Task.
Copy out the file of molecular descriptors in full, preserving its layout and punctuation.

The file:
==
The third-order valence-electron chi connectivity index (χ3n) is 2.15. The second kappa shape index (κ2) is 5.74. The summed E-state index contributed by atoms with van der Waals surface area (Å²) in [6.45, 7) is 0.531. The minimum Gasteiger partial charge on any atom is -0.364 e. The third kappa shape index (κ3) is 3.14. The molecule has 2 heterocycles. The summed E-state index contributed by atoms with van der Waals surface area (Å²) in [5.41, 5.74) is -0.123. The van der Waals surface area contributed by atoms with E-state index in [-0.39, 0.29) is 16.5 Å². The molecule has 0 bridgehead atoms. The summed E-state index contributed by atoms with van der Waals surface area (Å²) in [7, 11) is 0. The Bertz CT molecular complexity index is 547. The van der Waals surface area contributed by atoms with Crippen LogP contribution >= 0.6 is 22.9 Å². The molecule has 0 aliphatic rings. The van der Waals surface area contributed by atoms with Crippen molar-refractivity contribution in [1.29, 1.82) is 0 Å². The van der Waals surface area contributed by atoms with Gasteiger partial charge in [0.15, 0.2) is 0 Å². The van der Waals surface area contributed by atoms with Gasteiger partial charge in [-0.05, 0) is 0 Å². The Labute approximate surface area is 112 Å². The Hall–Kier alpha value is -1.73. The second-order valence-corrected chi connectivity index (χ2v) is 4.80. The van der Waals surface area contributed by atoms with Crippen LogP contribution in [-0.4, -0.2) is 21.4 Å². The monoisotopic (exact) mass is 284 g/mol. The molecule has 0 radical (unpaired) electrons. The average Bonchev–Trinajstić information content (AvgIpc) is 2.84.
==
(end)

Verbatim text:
The third-order valence-electron chi connectivity index (χ3n) is 2.15. The second kappa shape index (κ2) is 5.74. The summed E-state index contributed by atoms with van der Waals surface area (Å²) in [6.45, 7) is 0.531. The minimum Gasteiger partial charge on any atom is -0.364 e. The third kappa shape index (κ3) is 3.14. The molecule has 2 heterocycles. The summed E-state index contributed by atoms with van der Waals surface area (Å²) in [5.41, 5.74) is -0.123. The van der Waals surface area contributed by atoms with E-state index in [-0.39, 0.29) is 16.5 Å². The molecule has 0 bridgehead atoms. The summed E-state index contributed by atoms with van der Waals surface area (Å²) in [7, 11) is 0. The Bertz CT molecular complexity index is 547. The van der Waals surface area contributed by atoms with Crippen LogP contribution >= 0.6 is 22.9 Å². The molecule has 0 aliphatic rings. The van der Waals surface area contributed by atoms with Crippen molar-refractivity contribution in [1.29, 1.82) is 0 Å². The van der Waals surface area contributed by atoms with Gasteiger partial charge in [0.15, 0.2) is 0 Å². The van der Waals surface area contributed by atoms with Gasteiger partial charge in [-0.05, 0) is 0 Å². The Labute approximate surface area is 112 Å². The Hall–Kier alpha value is -1.73. The second-order valence-corrected chi connectivity index (χ2v) is 4.80. The van der Waals surface area contributed by atoms with Crippen LogP contribution in [-0.4, -0.2) is 21.4 Å². The monoisotopic (exact) mass is 284 g/mol. The molecule has 0 radical (unpaired) electrons. The average Bonchev–Trinajstić information content (AvgIpc) is 2.84.